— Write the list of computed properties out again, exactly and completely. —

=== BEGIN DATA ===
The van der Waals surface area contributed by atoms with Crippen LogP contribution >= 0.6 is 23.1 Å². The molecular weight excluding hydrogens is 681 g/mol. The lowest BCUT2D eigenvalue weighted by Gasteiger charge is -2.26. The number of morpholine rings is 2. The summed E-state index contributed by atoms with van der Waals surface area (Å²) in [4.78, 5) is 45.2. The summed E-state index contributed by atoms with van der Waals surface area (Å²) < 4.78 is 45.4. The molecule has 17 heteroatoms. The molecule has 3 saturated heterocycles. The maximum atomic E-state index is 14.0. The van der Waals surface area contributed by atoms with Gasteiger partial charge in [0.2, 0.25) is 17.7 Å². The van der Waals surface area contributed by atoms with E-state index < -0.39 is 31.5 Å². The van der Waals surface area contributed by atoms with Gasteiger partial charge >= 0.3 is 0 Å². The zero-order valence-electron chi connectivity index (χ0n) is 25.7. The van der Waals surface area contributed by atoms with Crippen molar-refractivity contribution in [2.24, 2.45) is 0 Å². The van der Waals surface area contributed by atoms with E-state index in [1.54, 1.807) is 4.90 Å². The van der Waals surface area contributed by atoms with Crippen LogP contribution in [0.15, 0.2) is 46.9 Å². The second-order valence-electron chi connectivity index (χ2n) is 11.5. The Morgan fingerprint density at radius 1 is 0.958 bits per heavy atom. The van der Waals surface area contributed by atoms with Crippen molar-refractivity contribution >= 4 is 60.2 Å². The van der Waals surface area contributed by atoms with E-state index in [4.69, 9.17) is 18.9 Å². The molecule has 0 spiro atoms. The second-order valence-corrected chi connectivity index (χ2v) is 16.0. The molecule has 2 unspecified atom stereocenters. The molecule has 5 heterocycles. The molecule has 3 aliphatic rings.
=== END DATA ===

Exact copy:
The van der Waals surface area contributed by atoms with Crippen LogP contribution >= 0.6 is 23.1 Å². The molecular weight excluding hydrogens is 681 g/mol. The lowest BCUT2D eigenvalue weighted by Gasteiger charge is -2.26. The number of morpholine rings is 2. The summed E-state index contributed by atoms with van der Waals surface area (Å²) in [4.78, 5) is 45.2. The summed E-state index contributed by atoms with van der Waals surface area (Å²) < 4.78 is 45.4. The molecule has 17 heteroatoms. The molecule has 3 saturated heterocycles. The maximum atomic E-state index is 14.0. The van der Waals surface area contributed by atoms with Gasteiger partial charge in [0.2, 0.25) is 17.7 Å². The van der Waals surface area contributed by atoms with E-state index < -0.39 is 31.5 Å². The van der Waals surface area contributed by atoms with Gasteiger partial charge >= 0.3 is 0 Å². The zero-order valence-electron chi connectivity index (χ0n) is 25.7. The van der Waals surface area contributed by atoms with Crippen molar-refractivity contribution in [2.24, 2.45) is 0 Å². The van der Waals surface area contributed by atoms with E-state index in [1.54, 1.807) is 4.90 Å². The van der Waals surface area contributed by atoms with Crippen LogP contribution in [0.15, 0.2) is 46.9 Å². The second-order valence-electron chi connectivity index (χ2n) is 11.5. The Morgan fingerprint density at radius 1 is 0.958 bits per heavy atom. The van der Waals surface area contributed by atoms with Crippen molar-refractivity contribution >= 4 is 60.2 Å². The van der Waals surface area contributed by atoms with E-state index in [4.69, 9.17) is 18.9 Å². The molecule has 0 spiro atoms. The second-order valence-corrected chi connectivity index (χ2v) is 16.0. The molecule has 2 unspecified atom stereocenters. The molecule has 5 heterocycles. The molecule has 3 aliphatic rings.